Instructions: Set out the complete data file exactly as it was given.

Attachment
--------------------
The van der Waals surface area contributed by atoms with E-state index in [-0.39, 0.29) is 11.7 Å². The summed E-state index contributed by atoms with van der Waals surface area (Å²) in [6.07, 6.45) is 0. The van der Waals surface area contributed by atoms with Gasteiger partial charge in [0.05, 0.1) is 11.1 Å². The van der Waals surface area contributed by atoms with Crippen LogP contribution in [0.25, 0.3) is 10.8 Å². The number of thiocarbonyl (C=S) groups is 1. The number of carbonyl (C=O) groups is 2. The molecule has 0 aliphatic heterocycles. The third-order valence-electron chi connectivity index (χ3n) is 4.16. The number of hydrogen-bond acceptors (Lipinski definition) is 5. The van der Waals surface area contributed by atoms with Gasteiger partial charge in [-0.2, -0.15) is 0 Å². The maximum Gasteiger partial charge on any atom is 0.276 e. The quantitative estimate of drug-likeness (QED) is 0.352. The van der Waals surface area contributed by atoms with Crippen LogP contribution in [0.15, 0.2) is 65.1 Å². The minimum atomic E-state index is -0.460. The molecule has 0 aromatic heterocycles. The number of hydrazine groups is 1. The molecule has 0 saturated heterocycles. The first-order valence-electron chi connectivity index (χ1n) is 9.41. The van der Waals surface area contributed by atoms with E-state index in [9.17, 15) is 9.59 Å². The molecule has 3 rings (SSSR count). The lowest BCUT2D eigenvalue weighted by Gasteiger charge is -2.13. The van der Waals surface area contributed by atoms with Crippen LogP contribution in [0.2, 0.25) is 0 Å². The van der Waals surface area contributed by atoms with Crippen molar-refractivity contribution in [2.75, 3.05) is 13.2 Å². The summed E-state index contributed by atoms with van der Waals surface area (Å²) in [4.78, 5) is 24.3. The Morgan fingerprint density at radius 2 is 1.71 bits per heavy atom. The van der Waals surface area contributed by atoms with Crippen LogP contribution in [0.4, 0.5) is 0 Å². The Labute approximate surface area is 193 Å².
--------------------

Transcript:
The van der Waals surface area contributed by atoms with E-state index in [-0.39, 0.29) is 11.7 Å². The summed E-state index contributed by atoms with van der Waals surface area (Å²) in [6.07, 6.45) is 0. The van der Waals surface area contributed by atoms with Gasteiger partial charge in [0.05, 0.1) is 11.1 Å². The van der Waals surface area contributed by atoms with Crippen LogP contribution in [0.25, 0.3) is 10.8 Å². The number of thiocarbonyl (C=S) groups is 1. The number of carbonyl (C=O) groups is 2. The molecule has 0 aliphatic heterocycles. The third-order valence-electron chi connectivity index (χ3n) is 4.16. The number of hydrogen-bond acceptors (Lipinski definition) is 5. The van der Waals surface area contributed by atoms with Gasteiger partial charge in [-0.2, -0.15) is 0 Å². The maximum Gasteiger partial charge on any atom is 0.276 e. The quantitative estimate of drug-likeness (QED) is 0.352. The van der Waals surface area contributed by atoms with Crippen LogP contribution in [0.15, 0.2) is 65.1 Å². The minimum atomic E-state index is -0.460. The molecule has 0 aromatic heterocycles. The number of hydrazine groups is 1. The molecule has 0 saturated heterocycles. The first-order valence-electron chi connectivity index (χ1n) is 9.41. The van der Waals surface area contributed by atoms with E-state index in [9.17, 15) is 9.59 Å². The molecule has 3 rings (SSSR count). The lowest BCUT2D eigenvalue weighted by Gasteiger charge is -2.13. The van der Waals surface area contributed by atoms with Crippen LogP contribution in [0.2, 0.25) is 0 Å². The van der Waals surface area contributed by atoms with Crippen molar-refractivity contribution in [2.75, 3.05) is 13.2 Å². The summed E-state index contributed by atoms with van der Waals surface area (Å²) in [4.78, 5) is 24.3. The Morgan fingerprint density at radius 2 is 1.71 bits per heavy atom. The van der Waals surface area contributed by atoms with Crippen LogP contribution in [0.4, 0.5) is 0 Å². The Labute approximate surface area is 193 Å².